The group has grassroots chapters in every state. They work under the names Moms Demand Action, Students Demand Action, and even Grandparents Demand Action. They receive the most of their funding from Michael Bloomberg. Their primary issues are gun storage, background checks, domestic violence, and red flag laws. They share impassioned stories from gun violence survivors and victim's families. The emotional nature of their stories makes pushing back against them difficult.
Gun Rights Groups
While the gun control groups seem to have a common message and work well together, the same cannot be said for gun rights groups. This is probably because many of the same people are in charge of the gun control groups. Gun rights groups, however, have generally been around longer and have a more storied, individual, past.
The NRA is the oldest and most highly recognized pro-Second Amendment organization in existence. The NRA was founded in 1871 and reports having close to 6 million members. While most groups focus primarily on legislative and legal issues, the NRA does way more. They train and certify instructors and range safety officers, run competitions, and provide hunter safety courses. The NRA also has programs specifically for children and women. Their lobbying efforts are run through a separate organization, the NRA-ILA. This allows their training arm to maintain not-for-profit status.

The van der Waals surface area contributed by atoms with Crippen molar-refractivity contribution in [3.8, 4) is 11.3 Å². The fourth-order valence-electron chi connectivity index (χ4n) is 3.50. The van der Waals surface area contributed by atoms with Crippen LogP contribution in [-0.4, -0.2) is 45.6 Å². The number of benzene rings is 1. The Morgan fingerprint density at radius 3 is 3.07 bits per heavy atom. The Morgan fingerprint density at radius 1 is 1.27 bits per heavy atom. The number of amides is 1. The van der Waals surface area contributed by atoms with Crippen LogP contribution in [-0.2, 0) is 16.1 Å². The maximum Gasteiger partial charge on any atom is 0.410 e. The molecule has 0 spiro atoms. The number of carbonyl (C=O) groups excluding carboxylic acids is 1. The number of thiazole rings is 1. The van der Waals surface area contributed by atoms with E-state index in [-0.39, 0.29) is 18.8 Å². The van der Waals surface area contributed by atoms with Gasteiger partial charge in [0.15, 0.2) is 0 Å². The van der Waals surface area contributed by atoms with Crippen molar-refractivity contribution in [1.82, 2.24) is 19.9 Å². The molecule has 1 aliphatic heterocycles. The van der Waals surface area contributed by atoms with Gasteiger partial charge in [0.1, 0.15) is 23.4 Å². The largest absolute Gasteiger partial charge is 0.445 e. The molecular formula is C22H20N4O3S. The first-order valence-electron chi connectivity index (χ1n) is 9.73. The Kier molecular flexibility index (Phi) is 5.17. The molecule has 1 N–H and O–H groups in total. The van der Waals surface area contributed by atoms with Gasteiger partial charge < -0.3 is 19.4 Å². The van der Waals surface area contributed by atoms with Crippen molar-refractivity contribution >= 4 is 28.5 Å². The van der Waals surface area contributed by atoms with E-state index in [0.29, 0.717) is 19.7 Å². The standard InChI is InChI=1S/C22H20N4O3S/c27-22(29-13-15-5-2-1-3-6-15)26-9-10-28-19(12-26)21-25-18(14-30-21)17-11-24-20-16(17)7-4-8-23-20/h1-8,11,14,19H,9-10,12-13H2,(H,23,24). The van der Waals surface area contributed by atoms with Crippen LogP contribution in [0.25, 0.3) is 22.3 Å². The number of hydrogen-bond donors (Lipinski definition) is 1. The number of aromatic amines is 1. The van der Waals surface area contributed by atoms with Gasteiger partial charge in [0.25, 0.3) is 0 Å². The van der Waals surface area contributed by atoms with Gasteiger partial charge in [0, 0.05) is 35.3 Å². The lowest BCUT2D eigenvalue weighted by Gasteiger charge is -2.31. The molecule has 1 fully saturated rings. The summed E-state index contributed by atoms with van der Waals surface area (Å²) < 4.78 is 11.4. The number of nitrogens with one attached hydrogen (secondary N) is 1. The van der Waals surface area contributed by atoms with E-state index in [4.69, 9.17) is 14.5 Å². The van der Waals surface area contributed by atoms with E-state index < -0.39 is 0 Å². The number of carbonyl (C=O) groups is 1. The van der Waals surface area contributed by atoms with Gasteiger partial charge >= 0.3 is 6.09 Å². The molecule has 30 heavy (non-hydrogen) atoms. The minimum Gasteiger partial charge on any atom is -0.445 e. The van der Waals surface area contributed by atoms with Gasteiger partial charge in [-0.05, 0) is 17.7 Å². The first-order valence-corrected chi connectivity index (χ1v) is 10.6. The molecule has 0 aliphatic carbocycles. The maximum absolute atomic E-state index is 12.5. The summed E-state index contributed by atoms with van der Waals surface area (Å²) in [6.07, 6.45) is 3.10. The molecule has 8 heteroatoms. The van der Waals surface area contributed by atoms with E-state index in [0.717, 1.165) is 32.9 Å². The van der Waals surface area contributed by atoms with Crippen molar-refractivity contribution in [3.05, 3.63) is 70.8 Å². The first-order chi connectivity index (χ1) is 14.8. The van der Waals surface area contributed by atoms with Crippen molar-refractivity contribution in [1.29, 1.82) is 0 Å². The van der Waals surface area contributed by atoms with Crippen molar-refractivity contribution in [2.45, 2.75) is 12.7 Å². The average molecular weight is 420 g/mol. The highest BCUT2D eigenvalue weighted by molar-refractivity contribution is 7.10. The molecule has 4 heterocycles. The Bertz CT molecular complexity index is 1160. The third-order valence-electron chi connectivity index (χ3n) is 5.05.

Gun Owners of America was founded in 1975 and boasts 1.5 million members. Their website states they see firearm ownership as a freedom issue and not something to be compromising on. The organization is well known for bashing on the NRA, claiming their efforts are insufficient and not doing enough to support gun owners. Gun Owners of America focuses on lobbying at the state and federal level. They are also known for bringing lawsuits when gun owner's rights are infringed upon.
The Firearms Policy Coalition was formed in 2013. I could not locate the number of members. They are primarily located in California, but have been growing their efforts in other states. According to their website they are a “501(c)4 grassroots, non-partisan, nonprofit organization that advocates for individual liberties and important constitutional rights—especially those protected under the First Amendment (Free Speech, Association, etc.), Second Amendment (Right to Keep and Bear Arms), Fifth Amendment (Takings, Due Process), and Fourteenth Amendment (Due Process, Equal Protection, Privileges and Immunities)—sound public policy, and related issues through legal action, direct and grassroots advocacy, research, education, outreach, and other programs.”.
The Second Amendment Foundation was founded in 1971. It has around 650,000 members. Their mission statement is posted on their website and states: “The Second Amendment Foundation (SAF) is dedicated to promoting a better understanding about our Constitutional heritage to privately own and possess firearms. To that end, we carry on many educational and legal action programs designed to better inform the public about the gun control debate.”. The foundation focuses on legal and educational efforts. They work to train grassroots volunteers and offer education through various publications.